I was directed to a blog of guy named Georges van Hoegaerden from a tweet by my friend Nanea Reeves. He writes on a lot of subjects, but what I found particularly interesting was his musing on what he calls “sub-prime venture capitalism.” In a nutshell, he believes that there are a large number of early-stage venture capitalists, perhaps even the majority, who are as bad at assessing risk as the sub-prime lenders were; and, he believes, this fact is screwing up the venture industry and producing poor returns for venture as an asset class.
It made me think of an encounter I had recently with a venture capital firm that was evaluating one of my portfolio companies for a follow-on investment. The venture firm that evaluated the company for investment asked a lot of good questions, had multiple partners meet the management team and board members, and even interviewed customers, both existing and potential. They came back asking to delay their decision for 6-8 weeks, “while they collected more information.” When I talked to one of the partners by phone, he said that he felt the company was “just on the verge of generating really interesting information” that would allow them to make their investment decision. That just seemed absurd to me. Go ask Malcolm Gladwell about the decisional efficacy of having more information. It’s not about information; it’s about risk assessment. And there is rarely if ever some “fact” out there that makes you better at evaluating risk.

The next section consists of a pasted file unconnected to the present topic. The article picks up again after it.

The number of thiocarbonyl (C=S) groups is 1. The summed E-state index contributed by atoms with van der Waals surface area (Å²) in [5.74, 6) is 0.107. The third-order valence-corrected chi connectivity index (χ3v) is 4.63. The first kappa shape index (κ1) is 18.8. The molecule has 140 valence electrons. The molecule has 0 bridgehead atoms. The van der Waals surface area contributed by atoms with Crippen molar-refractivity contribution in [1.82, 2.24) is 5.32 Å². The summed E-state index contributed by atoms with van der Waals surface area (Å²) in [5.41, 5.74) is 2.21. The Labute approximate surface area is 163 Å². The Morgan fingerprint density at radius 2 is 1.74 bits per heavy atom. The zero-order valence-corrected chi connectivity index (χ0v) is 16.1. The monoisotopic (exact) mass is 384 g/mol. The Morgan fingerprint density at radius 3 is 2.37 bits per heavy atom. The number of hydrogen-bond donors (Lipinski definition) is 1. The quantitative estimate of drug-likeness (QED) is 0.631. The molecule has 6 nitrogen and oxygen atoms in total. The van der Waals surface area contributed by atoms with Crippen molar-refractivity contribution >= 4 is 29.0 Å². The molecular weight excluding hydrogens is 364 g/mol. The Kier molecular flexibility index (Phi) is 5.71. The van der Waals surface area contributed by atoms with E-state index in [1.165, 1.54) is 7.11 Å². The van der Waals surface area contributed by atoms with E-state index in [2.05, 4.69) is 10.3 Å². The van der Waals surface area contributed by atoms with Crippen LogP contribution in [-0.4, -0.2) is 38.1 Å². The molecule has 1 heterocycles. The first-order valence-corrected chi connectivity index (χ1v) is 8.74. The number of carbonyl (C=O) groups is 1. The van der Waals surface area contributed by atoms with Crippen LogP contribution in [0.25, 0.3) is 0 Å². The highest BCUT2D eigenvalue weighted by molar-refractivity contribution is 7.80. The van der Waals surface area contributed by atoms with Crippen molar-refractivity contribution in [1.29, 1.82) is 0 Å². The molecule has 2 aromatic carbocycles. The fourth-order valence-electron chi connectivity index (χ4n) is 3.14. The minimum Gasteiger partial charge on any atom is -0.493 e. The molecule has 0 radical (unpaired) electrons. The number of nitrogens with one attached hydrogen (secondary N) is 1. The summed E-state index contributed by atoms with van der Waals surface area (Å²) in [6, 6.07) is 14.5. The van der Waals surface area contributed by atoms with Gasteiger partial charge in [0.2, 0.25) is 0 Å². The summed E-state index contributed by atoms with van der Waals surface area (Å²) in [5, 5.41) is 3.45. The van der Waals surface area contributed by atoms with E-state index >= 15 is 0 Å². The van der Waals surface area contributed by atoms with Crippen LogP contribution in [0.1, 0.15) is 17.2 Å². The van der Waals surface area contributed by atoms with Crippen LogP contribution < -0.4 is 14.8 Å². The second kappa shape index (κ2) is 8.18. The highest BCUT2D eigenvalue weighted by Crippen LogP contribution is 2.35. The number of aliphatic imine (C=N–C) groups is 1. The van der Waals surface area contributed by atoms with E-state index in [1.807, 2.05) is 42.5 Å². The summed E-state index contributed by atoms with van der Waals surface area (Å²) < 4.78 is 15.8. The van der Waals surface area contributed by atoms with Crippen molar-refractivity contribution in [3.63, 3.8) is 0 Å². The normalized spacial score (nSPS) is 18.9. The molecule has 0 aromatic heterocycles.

The game of Texas Hold’em is illustrative in this regard. For those who don’t know the game, the players are initially dealt two cards (the hole cards) which only they can see. Then five communal cards are revealed, one by one (the river cards), with a round of betting after each reveal. The goal is to put together the best five card hand out of the seven hole and river cards.
The most broadly adopted strategies are the “tight-aggressive” strategies: play few hands (tight), but bet strongly when you play (aggressive). Further, position at the table is important — the players who bet late in the round have more information than the ones who bet early.